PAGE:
Jim & Amy Crews
Oak Grove, Minnesota
'27 Ford Track T
Jim took his hand-me-down Model T frame, boxed the 'rails, and Z'd the rear to give the roadster the right stance. A Speedway Motors dropped tubular front axle lowers the car further. Other Speedway suspension parts include the hairpins, front and rear friction shocks, and rear airbags. Jim also added '35 Ford spindles, a suicide spring perch, and Vega steering box to the front, with Tin Man Fabrication (TNF) hairpins in the rear and '40 Ford juice brakes all around.
He knew the old T 'rails were originally built to carry a four-banger and, even boxed, would groan under the weight of an eight-cylinder, so he followed suit with an updated version of the original mill: a 2.3-liter OHC Ford taken from an '84 Mustang. Kalbo Racing Engines in Oak Grove, Minnesota, machined the block and modified the stock manifold, topped with a Holley two-barrel and K&N air cleaner. The modified cast-iron headers were ceramic coated, and tied to 30-inch glasspacks. Jim hooked the engine to his T5 transmission and custom built an open driveshaft to the '40 rear with 3.78:1 gears, which came from a friend's '35 Ford rod.
Wheels & Tires
Nothing looks better on a track T than a set of wires. These are 18x4 '32 Ford front rims and rear 16x6s from a '35, painted to match the scallops. The tires came from Coker. The front skinnies are Indian motorcycle blackwalls, pushed along by Firestone dirt-track grooved rears.
Body & Paint
There's not a lot of body to a track T. The sheetmetal had taken a few gunshot wounds, but was in pretty good shape otherwise. Jim repaired most (but not all) of the bullet holes, widened and stretched the body slightly, and channeled it over the frame 2 1/2 inches. The rear corner panels and steel floors were added at TNF. The original windshield was shortened and the stanchions leaned back. In between the Dietz-style headlights, a '28-29 Model A grille was shortened 4 inches and dressed up with a custom aluminum insert. Jim honored wife Amy's request for green paint by shooting this olive green DuPont color, complemented and tempered by orange scallops. When the painting was done, Mike Hovland broke out his brushes to add some pinstriping and finished the job with airbrushed graphics around the remaining bullet holes.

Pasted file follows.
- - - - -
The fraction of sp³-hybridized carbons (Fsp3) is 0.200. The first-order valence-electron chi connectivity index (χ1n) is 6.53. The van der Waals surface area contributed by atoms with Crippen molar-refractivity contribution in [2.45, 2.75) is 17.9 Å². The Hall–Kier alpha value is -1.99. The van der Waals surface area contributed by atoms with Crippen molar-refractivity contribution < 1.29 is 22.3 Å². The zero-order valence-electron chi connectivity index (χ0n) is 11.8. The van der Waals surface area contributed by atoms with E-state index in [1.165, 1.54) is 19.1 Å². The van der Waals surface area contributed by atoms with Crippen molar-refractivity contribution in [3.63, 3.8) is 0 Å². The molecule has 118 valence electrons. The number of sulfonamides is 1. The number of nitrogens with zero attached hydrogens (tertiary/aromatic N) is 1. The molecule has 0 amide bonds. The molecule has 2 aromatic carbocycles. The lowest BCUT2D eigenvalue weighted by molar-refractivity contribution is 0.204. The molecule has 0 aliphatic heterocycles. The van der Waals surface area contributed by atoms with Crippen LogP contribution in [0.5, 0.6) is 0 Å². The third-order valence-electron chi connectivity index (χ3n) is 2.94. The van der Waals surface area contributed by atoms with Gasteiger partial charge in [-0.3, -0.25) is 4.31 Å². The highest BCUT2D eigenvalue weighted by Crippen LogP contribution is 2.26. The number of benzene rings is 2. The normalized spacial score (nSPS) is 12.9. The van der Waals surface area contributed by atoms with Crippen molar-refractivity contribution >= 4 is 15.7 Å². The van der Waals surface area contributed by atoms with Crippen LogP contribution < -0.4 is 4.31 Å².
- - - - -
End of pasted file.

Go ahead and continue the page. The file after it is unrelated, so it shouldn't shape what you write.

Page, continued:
A lot of work went into this bare bones interior. Jim filled the steel '27 dash with an Auto Meter carbon graphite speedo, installed a LimeWorks steering column and four-spoke wheel, and formed aluminum inside door panels. Limited floor space didn't leave much room for the clutch and brake pedal assembly, so Jim came up with a stacked pedal assembly using a remote Mopar master cylinder and cable-operated clutch. When it came to seating, Jim let himself deviate from his original planned bomber seats, which wasn't the look he was going after. Instead, he built his own seats from foam and plywood. The idea was to simulate the look of vintage leather, so Jordan at Old Skool Kustoms in Monticello, Minnesota, upholstered Jim's seats in English Toffee-colored Symphony Vintage vinyl, with a hand-tied baseball stitch at the seams. A matching shifter boot and door straps are on Jim's list of future improvements.